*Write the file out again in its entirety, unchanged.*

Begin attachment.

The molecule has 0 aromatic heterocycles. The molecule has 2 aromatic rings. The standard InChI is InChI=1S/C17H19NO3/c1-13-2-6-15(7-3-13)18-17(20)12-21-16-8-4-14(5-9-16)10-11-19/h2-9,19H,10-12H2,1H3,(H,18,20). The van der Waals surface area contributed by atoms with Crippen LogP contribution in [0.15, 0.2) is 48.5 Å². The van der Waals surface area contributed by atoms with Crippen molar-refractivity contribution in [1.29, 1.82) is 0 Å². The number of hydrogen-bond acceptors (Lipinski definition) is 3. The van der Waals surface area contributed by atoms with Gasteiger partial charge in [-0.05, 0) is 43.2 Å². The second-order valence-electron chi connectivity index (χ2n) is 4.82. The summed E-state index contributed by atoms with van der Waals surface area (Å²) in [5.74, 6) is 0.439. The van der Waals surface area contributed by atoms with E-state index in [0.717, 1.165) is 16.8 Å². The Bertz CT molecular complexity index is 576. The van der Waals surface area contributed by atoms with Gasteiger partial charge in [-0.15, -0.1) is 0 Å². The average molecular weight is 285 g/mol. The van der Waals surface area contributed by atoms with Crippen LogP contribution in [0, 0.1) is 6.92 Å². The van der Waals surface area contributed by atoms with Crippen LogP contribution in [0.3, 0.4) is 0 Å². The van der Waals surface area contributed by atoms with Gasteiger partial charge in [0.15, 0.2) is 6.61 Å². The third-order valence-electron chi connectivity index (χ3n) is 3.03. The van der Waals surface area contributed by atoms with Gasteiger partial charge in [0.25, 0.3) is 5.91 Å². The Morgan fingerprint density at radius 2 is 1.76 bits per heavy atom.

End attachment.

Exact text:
The molecule has 0 aromatic heterocycles. The molecule has 2 aromatic rings. The standard InChI is InChI=1S/C17H19NO3/c1-13-2-6-15(7-3-13)18-17(20)12-21-16-8-4-14(5-9-16)10-11-19/h2-9,19H,10-12H2,1H3,(H,18,20). The van der Waals surface area contributed by atoms with Crippen LogP contribution in [0.15, 0.2) is 48.5 Å². The van der Waals surface area contributed by atoms with Crippen molar-refractivity contribution in [1.29, 1.82) is 0 Å². The number of hydrogen-bond acceptors (Lipinski definition) is 3. The van der Waals surface area contributed by atoms with Gasteiger partial charge in [-0.05, 0) is 43.2 Å². The second-order valence-electron chi connectivity index (χ2n) is 4.82. The summed E-state index contributed by atoms with van der Waals surface area (Å²) in [5.74, 6) is 0.439. The van der Waals surface area contributed by atoms with E-state index in [0.717, 1.165) is 16.8 Å². The Bertz CT molecular complexity index is 576. The van der Waals surface area contributed by atoms with Gasteiger partial charge in [-0.15, -0.1) is 0 Å². The average molecular weight is 285 g/mol. The van der Waals surface area contributed by atoms with Crippen LogP contribution in [0, 0.1) is 6.92 Å². The van der Waals surface area contributed by atoms with Crippen LogP contribution in [0.3, 0.4) is 0 Å². The van der Waals surface area contributed by atoms with Gasteiger partial charge in [0.15, 0.2) is 6.61 Å². The third-order valence-electron chi connectivity index (χ3n) is 3.03. The van der Waals surface area contributed by atoms with Gasteiger partial charge in [0.25, 0.3) is 5.91 Å². The Morgan fingerprint density at radius 2 is 1.76 bits per heavy atom.